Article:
UPDATED: As I feared on Sunday, this was not an isolated reaction of one community to a specific incident. That was just the spark that ignited simmering resentment, anger and disillusion

A third night of rioting has spread all across the capital, and to Bristol, Birmingham, Leeds, Liverpool. This is social unrest. The police have been overwhelmed.

Last night, as I diary here, my daughter narrow escaped the burning buildings, cars and looted in leafy suburban Ealing. Incredible and scary;

Some other brief points

1. Hundreds arrested. London prisons cell are full.

2. Police force will be tripled tonight in London. Armoured vans were deployed in Ealing and elsewhere – unprecedented outside Northern Ireland.

3. Cameron has returned from holiday to an emergency COBRA committee.

4. Parliament recalled on Thursday (twice this summer) Unprecedented.

I’ll be heading out tonight with a journalist to some of the trouble spots and bring you more news, though I hope it will be a much quieter night.

I’ll leave you with the brave and inspiring intervention of this woman in Hackney (I’ve linked rather than embedded because of autoplay)

In the clip, which includes strong language, the woman urges rioters to leave local shops alone, and concentrate on protesting against the death of Mark Duggan, whose shooting sparked the original riots in Tottenham.

The reaction on Twitter and other social networks was almost universally positive. One commenter wrote: “This woman has restored my faith in humanity somewhat today. I want to marry her.”

And just in case this is imagined through the lens of US civil strife, let me stress that these are in no ways race riots. The initial shooting of Mark Duggan, that triggered the first riot in Tottenham, had a racial and policing dimension. But even then the rioting and looting wasn’t dominated by any ethnic community. As it has spread across London’s inner suburbs, and even out to its leafier ones like Croydon and Ealing, the only pattern I can see is youth and poverty. I may be wrong, and nothing is monocausal, but as well as the amazing woman in the link above, let me add two images which show both the highs and lows of the current civil disorder:


  1. BlueStateRedhead

    Brit is wonderful but can’t do everything. Here are a few factoids that I added to his dkos version.

    Understanding where Tottenham is and what it is not.

    Many may know the Tottenham Crt. Rd and tube station in Central London as tourists or visitors. Many many more will have seen the Rd as the raucous place to which Hermione apparats when the deatheaters attack the wedding in Deathly Hallows I.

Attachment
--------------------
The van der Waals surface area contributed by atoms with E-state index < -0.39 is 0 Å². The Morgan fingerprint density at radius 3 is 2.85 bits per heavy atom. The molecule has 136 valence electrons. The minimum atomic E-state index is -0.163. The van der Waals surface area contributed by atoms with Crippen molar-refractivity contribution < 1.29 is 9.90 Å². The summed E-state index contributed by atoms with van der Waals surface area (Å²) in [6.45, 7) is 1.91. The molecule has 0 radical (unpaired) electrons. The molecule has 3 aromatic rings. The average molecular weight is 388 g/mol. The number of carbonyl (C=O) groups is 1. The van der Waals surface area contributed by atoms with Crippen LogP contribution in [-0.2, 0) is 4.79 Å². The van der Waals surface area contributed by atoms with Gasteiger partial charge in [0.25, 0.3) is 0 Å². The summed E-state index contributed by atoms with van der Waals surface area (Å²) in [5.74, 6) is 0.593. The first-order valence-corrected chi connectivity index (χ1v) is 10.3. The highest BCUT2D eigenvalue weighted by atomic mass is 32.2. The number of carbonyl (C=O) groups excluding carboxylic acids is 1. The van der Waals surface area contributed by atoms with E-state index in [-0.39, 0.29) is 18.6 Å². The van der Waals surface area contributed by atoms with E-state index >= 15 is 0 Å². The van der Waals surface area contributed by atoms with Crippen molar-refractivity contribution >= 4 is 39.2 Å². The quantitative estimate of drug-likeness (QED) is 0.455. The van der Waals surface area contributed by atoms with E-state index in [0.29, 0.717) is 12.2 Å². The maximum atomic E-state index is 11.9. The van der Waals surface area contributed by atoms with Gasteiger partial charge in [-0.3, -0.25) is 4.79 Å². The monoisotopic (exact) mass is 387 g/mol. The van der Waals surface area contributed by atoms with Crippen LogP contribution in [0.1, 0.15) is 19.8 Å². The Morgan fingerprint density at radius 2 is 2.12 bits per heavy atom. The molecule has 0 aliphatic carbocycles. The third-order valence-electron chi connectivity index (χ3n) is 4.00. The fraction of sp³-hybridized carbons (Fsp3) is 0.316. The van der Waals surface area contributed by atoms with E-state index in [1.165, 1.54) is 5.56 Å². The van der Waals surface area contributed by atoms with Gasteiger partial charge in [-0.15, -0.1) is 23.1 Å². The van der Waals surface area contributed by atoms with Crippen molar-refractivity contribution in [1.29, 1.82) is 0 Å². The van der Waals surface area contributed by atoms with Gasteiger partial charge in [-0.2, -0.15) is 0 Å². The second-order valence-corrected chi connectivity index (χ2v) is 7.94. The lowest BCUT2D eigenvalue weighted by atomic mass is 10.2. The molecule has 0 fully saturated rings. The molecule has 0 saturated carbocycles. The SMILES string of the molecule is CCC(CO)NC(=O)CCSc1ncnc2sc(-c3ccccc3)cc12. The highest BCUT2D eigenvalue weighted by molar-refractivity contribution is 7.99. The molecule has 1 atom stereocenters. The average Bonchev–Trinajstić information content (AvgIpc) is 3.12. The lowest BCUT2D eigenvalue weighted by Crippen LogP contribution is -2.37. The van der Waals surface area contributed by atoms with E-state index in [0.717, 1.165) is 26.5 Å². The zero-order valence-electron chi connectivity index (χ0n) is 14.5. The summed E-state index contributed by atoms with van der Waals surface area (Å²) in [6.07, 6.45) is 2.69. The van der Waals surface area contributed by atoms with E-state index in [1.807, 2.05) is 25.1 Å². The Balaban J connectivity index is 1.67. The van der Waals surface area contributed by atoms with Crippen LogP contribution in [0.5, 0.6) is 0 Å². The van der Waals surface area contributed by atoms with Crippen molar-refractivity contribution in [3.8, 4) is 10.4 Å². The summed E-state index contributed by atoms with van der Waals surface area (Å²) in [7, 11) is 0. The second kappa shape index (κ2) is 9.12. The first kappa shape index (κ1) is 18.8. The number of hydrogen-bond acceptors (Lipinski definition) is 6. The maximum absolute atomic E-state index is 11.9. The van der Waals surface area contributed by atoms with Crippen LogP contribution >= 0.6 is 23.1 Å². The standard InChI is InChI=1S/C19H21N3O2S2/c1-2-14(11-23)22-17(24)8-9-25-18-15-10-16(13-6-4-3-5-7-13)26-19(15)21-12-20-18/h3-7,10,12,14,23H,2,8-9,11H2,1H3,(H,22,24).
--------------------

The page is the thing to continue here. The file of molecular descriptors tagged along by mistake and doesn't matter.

Those are one and the same;they are not however Tottenham.

    here is Tottenham:

    …. a multicultural hotspot with many different ethnic groups inhabiting the area. It is often referred to as a black area because it contains one of the largest and most significant populations of African-Caribbean people. ….  South Tottenham is reported to be the most ethnically-diverse area in Europe, with up to 300 languages being spoken by its residents….Tottenham has the highest unemployment rate in London and the 8th highest in the United Kingdom. It therefore has some of the highest poverty rates within the country.


    Although Tottenham is well known for its diversity and culture, it has also been one of the main hotspots for gangs and gun crime in the United Kingdom during the past three decades.

    Finally, it may help to explain that an estate in UK British is not first and foremost a large country property, although that meaning exists.

    BRITISH an area where there are many houses, usually built at the same time by the same company. Many estates are owned by local government and have cheap houses for poorer families. The American word is development

    sources are all wiki except for harry potter, which is his wiki.

    I asked what the corner building with the clock tower which i burning in the slide?  It must have been an important asset, offices, shops, whatever….all those jobs now gone.

    It seems upon inspection to have been a recent construction pseudo Victorian high street style and have been a mall with shops on both floors and something on the roof –outdoor restaurant maybe.  

  2. Strummerson

    …and featuring the recently deceased Amy Winehouse to boot.

    Phenomenal music is no compensation for the social pain that spurs it.

  3. BlueStateRedhead

    It’s vile. Any word or thought seems to be an excuse to go off, as in exploding and the going off topic sense.

    take European/UK history which I know something about. Mme Guillotine and Wall Street, chain stores chasing out high street merchants(which happened when, in the 1960s?, anything is fuel for the fire, however unrelated by logic or time.

    Which leads to my questions.